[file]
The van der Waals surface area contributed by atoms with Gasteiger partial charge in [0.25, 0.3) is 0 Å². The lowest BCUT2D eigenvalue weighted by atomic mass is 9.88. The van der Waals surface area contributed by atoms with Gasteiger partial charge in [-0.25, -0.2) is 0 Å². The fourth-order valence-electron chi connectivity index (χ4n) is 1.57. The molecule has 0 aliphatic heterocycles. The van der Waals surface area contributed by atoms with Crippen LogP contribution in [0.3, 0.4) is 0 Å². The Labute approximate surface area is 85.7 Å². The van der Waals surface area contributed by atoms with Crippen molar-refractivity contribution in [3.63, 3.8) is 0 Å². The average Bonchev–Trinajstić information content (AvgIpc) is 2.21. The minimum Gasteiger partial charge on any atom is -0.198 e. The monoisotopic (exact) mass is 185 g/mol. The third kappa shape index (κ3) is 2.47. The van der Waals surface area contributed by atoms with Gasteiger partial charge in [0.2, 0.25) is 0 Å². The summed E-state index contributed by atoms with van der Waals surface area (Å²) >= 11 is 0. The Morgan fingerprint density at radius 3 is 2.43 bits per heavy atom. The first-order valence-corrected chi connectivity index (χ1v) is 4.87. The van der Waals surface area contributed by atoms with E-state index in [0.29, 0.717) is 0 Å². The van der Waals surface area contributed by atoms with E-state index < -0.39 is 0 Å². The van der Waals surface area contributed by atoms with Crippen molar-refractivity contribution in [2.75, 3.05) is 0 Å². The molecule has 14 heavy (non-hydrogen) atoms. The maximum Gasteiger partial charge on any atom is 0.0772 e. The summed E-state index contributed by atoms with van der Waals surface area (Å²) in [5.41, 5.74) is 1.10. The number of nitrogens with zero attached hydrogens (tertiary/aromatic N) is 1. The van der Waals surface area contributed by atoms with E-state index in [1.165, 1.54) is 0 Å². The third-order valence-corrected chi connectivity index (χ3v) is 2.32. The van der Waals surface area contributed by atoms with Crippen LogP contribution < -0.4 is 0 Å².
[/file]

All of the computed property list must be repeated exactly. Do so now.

The van der Waals surface area contributed by atoms with Gasteiger partial charge in [0.25, 0.3) is 0 Å². The lowest BCUT2D eigenvalue weighted by atomic mass is 9.88. The van der Waals surface area contributed by atoms with Gasteiger partial charge in [-0.25, -0.2) is 0 Å². The fourth-order valence-electron chi connectivity index (χ4n) is 1.57. The molecule has 0 aliphatic heterocycles. The van der Waals surface area contributed by atoms with Crippen LogP contribution in [0.3, 0.4) is 0 Å². The Labute approximate surface area is 85.7 Å². The van der Waals surface area contributed by atoms with Crippen molar-refractivity contribution in [3.63, 3.8) is 0 Å². The average Bonchev–Trinajstić information content (AvgIpc) is 2.21. The minimum Gasteiger partial charge on any atom is -0.198 e. The monoisotopic (exact) mass is 185 g/mol. The third kappa shape index (κ3) is 2.47. The van der Waals surface area contributed by atoms with Gasteiger partial charge in [0.2, 0.25) is 0 Å². The summed E-state index contributed by atoms with van der Waals surface area (Å²) >= 11 is 0. The Morgan fingerprint density at radius 3 is 2.43 bits per heavy atom. The first-order valence-corrected chi connectivity index (χ1v) is 4.87. The van der Waals surface area contributed by atoms with E-state index in [0.29, 0.717) is 0 Å². The van der Waals surface area contributed by atoms with E-state index < -0.39 is 0 Å². The van der Waals surface area contributed by atoms with Crippen molar-refractivity contribution in [2.75, 3.05) is 0 Å². The molecule has 14 heavy (non-hydrogen) atoms. The maximum Gasteiger partial charge on any atom is 0.0772 e. The summed E-state index contributed by atoms with van der Waals surface area (Å²) in [5.41, 5.74) is 1.10. The number of nitrogens with zero attached hydrogens (tertiary/aromatic N) is 1. The van der Waals surface area contributed by atoms with E-state index in [1.165, 1.54) is 0 Å². The third-order valence-corrected chi connectivity index (χ3v) is 2.32. The van der Waals surface area contributed by atoms with Crippen LogP contribution < -0.4 is 0 Å².